By Debra H. Goldstein
He glanced across the bed at Lacey wondering where he’d gone wrong. Pretty, no make that beautiful, he’d been intrigued by her from the moment someone jostled him at the bar and his drink splashed the back of her blouse. She spun around, violet eyes flashing. “What the…,” she said, but he failed to hear the rest.
Instead of asking her to repeat her tirade, he apologized, assured her he would pay to clean her blouse, and waved over a waitress to buy her another drink. Lacey accepted the scotch and water and somehow managed to lead him into a quieter corner of the bar. There, whispering and laughing together, he fell in love.
People talked about falling in love at first sight, but the accountant in him knew that was a myth. Ever pragmatic, Roger understood love required attention and nurtured interaction. It was much like the wrinkle free shirts he wore to the office. Each needed to be removed from the dryer and hung immediately to avoid wrinkles.
That night, he noted her alabaster skin and sculptured neck, but her eyes made him throw his lifetime practice of careful analysis out the window. Highlighted by the bar’s strobe light flashes, they fluctuated from lilac to royal blue-purple. Over the next few months, Lacey willingly accepted a new blouse and the other drinks and gifts Roger showered on her. She didn’t have the money to reciprocate, but it didn’t matter. He was over the moon when she said “Yes” to his proposal.
Lacey was quiet at their wedding and subdued as they toured Paris during their honeymoon. Still, he could tell from the way her eyes lit up that she was taking in all the beautiful sights they were experiencing. The satisfaction of sharing those moments with her justified every dollar the trip cost him.
Back in the states, he became busy with tax season, but their monthly credit card bills let him know she was entertaining herself, too. Tax season can be hard on a marriage, let alone a new one, so he was glad she filled her days even if her shopping, lunches, massages, and other activities were a bit extravagant. Each night, when he finally got home, he crawled into bed and whispered to her back, “Only a few more weeks of this insanity. Then, we’ll have all the time in the world together.”
Some nights she didn’t answer him, but most times she would turn in his direction and use her fingertips to softly trace the outline of his face. “Don’t worry about our future,” she’d say.
But, he had. Carefully, he prepared each client’s return with a little bit extra added onto the amount of taxes owed. He sent them their proposed returns, the release for him to file their returns electronically, and a wire address for their payments. Getting everything accurately submitted on time was a nightmare, especially with the extra steps he created using flash accounting software.
Not only did he have to make sure his clients received the proposed returns that included their overages, but he had to transmit their properly calculated returns to the IRS with matching wired payments from his offshore account. In the end, the net amount in the offshore account he’d given clients as the address to wire their payments into was quite hefty.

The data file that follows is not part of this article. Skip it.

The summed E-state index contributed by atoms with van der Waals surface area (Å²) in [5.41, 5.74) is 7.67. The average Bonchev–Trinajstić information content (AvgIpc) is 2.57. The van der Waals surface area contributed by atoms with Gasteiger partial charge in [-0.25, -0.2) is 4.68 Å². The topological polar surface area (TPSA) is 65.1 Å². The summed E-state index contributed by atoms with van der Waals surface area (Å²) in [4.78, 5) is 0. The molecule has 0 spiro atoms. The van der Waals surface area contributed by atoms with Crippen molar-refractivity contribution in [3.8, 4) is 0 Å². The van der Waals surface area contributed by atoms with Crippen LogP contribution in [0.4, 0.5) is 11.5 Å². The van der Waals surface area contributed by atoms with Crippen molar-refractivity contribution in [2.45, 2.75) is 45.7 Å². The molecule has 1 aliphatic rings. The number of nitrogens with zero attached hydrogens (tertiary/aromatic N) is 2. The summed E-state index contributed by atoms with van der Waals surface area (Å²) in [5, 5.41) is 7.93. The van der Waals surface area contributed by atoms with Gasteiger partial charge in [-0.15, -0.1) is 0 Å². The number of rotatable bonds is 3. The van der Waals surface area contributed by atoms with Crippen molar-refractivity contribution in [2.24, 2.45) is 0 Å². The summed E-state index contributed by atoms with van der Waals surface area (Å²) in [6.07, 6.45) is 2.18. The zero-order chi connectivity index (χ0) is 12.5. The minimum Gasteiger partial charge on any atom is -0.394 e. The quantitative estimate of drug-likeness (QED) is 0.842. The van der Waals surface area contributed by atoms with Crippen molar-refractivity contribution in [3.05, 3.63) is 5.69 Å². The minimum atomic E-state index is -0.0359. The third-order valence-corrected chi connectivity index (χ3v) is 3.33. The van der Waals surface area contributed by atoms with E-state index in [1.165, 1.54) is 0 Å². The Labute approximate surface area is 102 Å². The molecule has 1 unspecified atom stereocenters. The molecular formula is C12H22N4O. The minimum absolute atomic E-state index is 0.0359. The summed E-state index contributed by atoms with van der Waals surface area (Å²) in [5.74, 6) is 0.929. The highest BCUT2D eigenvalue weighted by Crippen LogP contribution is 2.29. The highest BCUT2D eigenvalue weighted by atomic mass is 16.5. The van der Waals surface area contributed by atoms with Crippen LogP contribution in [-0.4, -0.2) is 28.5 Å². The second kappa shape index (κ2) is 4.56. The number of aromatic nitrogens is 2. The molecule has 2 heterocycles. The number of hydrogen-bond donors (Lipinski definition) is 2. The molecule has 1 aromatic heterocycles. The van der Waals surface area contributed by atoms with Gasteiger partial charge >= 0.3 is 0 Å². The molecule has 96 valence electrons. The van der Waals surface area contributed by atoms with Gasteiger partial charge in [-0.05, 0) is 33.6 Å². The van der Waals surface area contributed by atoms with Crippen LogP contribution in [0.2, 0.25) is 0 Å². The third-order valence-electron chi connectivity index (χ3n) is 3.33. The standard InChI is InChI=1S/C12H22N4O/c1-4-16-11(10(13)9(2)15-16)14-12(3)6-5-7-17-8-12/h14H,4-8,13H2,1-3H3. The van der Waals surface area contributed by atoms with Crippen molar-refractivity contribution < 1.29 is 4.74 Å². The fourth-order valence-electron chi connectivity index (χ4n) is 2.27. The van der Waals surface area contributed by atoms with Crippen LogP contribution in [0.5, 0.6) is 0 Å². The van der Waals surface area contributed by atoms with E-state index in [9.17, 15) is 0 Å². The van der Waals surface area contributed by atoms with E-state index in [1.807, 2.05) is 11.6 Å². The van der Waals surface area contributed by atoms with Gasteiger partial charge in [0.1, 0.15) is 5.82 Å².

Tonight, he’d brought Lacey her after tax season gift – the offshore account’s balance and two airline tickets to Rio. Roger expected shock or amazement, but instead her eyes softened with tears as she gazed at the account details he’d pulled up on his phone. Glancing from the screen to him, she muttered. “What have I done? You shouldn’t have done this for me.”
She threw his phone back to his side of the bed. It missed and fell to the floor with a sharp bang.
While he retrieved it, Lacey sat up. She angled her face away from his and through sobs said, “I was waiting for after tax season to tell you I tried, but we weren’t meant to be. You’re the sweetest guy, but you don’t excite me.”
She leaned over and took the phone from his hand. Opening her eyes wide, she gazed into his. “I was so wrong.”“And so was I.” He leaned over to kiss her and tightly caressed her neck. When she stopped struggling, he lay her back down on the bed and used his thumbs to close her violet eyes now dulled by dots of red. The question of whom his clients would use as an accountant next year flashed through his mind.
Judge Debra H. Goldstein is the author of Should Have Played Poker: a Carrie Martin and the Mah Jongg Players Mystery (Five Star Publishing – March 2016) and the 2012 IPPY Award winning Maze in Blue, a mystery set on the University of Michigan’s campus. Her short stories and essays have been published in anthologies including Mardi Gras Murder and The Killer Wore Cranberry: a Fourth Meal of Mayhem as well as in The Birmingham Arts Journal, More Magazine Online, Bethlehem Writers Roundtable, Alalit.com, Kings River Life Magazine and Mysterical-E. Debra serves on the national Sisters in Crime, Guppy Chapter and Alabama Writers Conclave boards and is a MWA member. She lives in Birmingham, Alabama with her husband, Joel, whose blood runs crimson.
Copyright © 2015 Debra H. Goldstein. All rights reserved. Reproduction in whole or in part in any form or medium without express written permission of the author is prohibited. OMDB! and OMDB! logos are trademarks of Over My Dead Body!
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